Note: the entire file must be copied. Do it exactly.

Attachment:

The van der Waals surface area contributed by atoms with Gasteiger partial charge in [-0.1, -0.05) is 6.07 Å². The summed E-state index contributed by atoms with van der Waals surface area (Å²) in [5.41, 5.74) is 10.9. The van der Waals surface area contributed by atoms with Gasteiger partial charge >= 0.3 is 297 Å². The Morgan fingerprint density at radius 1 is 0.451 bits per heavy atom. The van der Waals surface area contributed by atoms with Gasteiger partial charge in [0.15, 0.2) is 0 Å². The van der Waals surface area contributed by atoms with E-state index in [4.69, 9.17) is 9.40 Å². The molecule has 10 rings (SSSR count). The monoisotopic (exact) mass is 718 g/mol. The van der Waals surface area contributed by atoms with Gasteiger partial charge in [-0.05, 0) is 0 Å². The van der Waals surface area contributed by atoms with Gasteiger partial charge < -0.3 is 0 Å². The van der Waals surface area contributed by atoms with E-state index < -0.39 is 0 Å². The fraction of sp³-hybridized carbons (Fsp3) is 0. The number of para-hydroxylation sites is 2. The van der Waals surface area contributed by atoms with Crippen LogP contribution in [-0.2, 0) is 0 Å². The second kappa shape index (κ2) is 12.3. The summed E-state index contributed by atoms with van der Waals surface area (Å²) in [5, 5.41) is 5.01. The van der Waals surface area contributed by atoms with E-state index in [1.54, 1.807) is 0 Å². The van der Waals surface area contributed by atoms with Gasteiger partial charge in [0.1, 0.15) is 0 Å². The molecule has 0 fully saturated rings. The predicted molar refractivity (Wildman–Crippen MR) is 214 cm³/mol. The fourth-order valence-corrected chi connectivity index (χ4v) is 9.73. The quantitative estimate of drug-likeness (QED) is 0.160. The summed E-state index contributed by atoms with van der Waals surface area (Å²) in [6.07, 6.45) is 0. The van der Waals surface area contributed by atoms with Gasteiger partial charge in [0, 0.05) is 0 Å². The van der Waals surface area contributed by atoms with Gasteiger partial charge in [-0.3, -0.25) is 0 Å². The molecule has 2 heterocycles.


The van der Waals surface area contributed by atoms with Gasteiger partial charge in [-0.1, -0.05) is 6.07 Å². The summed E-state index contributed by atoms with van der Waals surface area (Å²) in [5.41, 5.74) is 10.9. The van der Waals surface area contributed by atoms with Gasteiger partial charge >= 0.3 is 297 Å². The Morgan fingerprint density at radius 1 is 0.451 bits per heavy atom. The van der Waals surface area contributed by atoms with Gasteiger partial charge in [0.15, 0.2) is 0 Å². The van der Waals surface area contributed by atoms with E-state index in [4.69, 9.17) is 9.40 Å². The molecule has 10 rings (SSSR count). The monoisotopic (exact) mass is 718 g/mol. The van der Waals surface area contributed by atoms with Gasteiger partial charge in [-0.05, 0) is 0 Å². The van der Waals surface area contributed by atoms with Gasteiger partial charge < -0.3 is 0 Å². The van der Waals surface area contributed by atoms with E-state index < -0.39 is 0 Å². The fraction of sp³-hybridized carbons (Fsp3) is 0. The number of para-hydroxylation sites is 2. The van der Waals surface area contributed by atoms with Crippen LogP contribution in [-0.2, 0) is 0 Å². The second kappa shape index (κ2) is 12.3. The summed E-state index contributed by atoms with van der Waals surface area (Å²) in [5, 5.41) is 5.01. The van der Waals surface area contributed by atoms with E-state index in [1.54, 1.807) is 0 Å². The van der Waals surface area contributed by atoms with Gasteiger partial charge in [0.1, 0.15) is 0 Å². The molecule has 0 fully saturated rings. The predicted molar refractivity (Wildman–Crippen MR) is 214 cm³/mol. The fourth-order valence-corrected chi connectivity index (χ4v) is 9.73. The quantitative estimate of drug-likeness (QED) is 0.160. The summed E-state index contributed by atoms with van der Waals surface area (Å²) in [6.07, 6.45) is 0. The van der Waals surface area contributed by atoms with Gasteiger partial charge in [0, 0.05) is 0 Å². The van der Waals surface area contributed by atoms with Gasteiger partial charge in [-0.3, -0.25) is 0 Å². The molecule has 2 heterocycles.